Wage theft has become so common within the NDIS it could be described as a standard business model for many providers, according to the Australian Services Union NSW & ACT.
The union is calling on the Federal Government to urgently stamp out rampant wage theft of disability support workers as it actively investigates more than 30 providers over alleged wage theft and fraud in NSW alone.
This month, the union has referred two providers to the NDIS Commission, the NDIA, and the Fair Work Ombudsman, for further probing as part of its investigations.
The NDIA’s own wage benchmarking report shows 10 percent of providers are even self-reporting that they are paying disability support workers below the minimum hourly rate required by the relevant Award.
“Wage theft in the disability support sector is rampant. It’s bad for workers and is ripping off people with disability at the same time,” ASU NSW & ACT Secretary Angus McFarland said.
“Wage theft undermines efforts to attract and retain workers in an industry plagued by high staff turnover. Without a robust workforce, NDIS participants are left without the vital support they need.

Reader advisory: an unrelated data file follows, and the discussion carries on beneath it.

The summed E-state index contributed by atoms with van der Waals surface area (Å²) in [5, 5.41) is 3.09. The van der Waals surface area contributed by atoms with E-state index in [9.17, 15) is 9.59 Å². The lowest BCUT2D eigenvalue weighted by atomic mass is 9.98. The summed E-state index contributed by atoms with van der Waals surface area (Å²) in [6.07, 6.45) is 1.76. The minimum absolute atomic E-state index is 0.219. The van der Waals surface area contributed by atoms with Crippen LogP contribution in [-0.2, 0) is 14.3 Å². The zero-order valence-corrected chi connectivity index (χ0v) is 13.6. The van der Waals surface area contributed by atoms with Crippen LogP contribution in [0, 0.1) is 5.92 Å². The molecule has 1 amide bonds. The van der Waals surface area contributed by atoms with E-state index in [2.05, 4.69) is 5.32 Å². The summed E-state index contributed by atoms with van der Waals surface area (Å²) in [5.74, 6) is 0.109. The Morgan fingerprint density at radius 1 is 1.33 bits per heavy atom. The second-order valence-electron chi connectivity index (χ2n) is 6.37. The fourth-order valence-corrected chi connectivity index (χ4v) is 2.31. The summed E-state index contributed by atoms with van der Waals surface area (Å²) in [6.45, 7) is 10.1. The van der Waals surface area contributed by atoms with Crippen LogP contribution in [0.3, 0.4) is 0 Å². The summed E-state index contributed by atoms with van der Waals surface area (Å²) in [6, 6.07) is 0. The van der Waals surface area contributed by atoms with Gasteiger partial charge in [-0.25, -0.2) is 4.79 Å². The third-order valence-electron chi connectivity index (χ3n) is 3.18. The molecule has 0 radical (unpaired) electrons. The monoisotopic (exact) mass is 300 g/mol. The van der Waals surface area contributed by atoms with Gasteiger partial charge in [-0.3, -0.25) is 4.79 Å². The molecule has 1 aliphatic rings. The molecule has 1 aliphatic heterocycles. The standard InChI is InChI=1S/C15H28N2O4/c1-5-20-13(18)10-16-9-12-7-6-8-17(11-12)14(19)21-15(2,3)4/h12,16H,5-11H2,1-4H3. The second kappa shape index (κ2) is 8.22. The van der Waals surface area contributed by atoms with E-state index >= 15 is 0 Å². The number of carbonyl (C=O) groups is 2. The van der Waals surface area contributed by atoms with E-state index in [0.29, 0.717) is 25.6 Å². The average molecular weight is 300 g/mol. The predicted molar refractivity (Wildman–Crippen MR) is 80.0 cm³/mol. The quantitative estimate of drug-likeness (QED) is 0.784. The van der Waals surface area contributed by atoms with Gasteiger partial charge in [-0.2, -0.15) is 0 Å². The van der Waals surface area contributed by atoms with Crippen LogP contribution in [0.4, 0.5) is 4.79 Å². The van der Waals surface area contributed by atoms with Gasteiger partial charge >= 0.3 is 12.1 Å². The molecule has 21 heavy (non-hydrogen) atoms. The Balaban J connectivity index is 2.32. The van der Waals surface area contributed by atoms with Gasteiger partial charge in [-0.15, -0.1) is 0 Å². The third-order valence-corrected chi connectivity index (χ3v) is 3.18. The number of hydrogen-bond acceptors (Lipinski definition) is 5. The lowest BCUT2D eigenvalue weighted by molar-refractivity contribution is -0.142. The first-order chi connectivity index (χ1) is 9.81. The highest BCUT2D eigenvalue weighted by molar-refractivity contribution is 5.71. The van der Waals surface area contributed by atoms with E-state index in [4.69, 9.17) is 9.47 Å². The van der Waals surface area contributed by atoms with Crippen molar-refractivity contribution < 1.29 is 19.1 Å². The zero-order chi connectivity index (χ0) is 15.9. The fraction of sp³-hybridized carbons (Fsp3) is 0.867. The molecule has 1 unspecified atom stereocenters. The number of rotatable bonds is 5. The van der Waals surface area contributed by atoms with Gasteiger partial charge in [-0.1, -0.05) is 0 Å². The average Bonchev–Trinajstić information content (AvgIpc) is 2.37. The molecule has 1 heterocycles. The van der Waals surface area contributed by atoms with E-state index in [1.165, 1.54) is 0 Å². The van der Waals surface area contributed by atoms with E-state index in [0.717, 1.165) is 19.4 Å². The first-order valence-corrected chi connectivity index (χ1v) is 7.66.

“It’s criminal to underpay staff - it’s even worse during a cost of living crisis. Next month, disability support workers on minimum award wages will be entitled to a 5.75 per cent pay rise thanks to the Fair Work Commission. I question whether the full benefit will be passed on to all workers if greedy providers continue underpaying our essential workers.
“There’s only so much we can do as a union to hold dodgy providers to account. Seeking justice through the courts is lengthy and workers are often reluctant, fearing they will lose their jobs in such a highly casualised sector.
“It’s encouraging to see the Federal Government is committed to cracking down on fraud in the NDIS. Wage suppression must be prioritised as part of this process. We need to prevent and catch cases of underpayment as soon as possible before providers flee the country, fold or embed this practice in their business models.
“Equal pay rates have been properly funded in the NDIS, so wage theft should be treated as a compliance issue. We are calling for a reformed system that enforces upfront requirements for providers to pass on the correct wages to workers.”
This week, NDIS workers will rally across parts of NSW calling for solutions to improve conditions and address workforce shortages, including by stamping out underpayments and adopting portable leave and training schemes.
Media contact: Sofie Wainwright 0403 920 301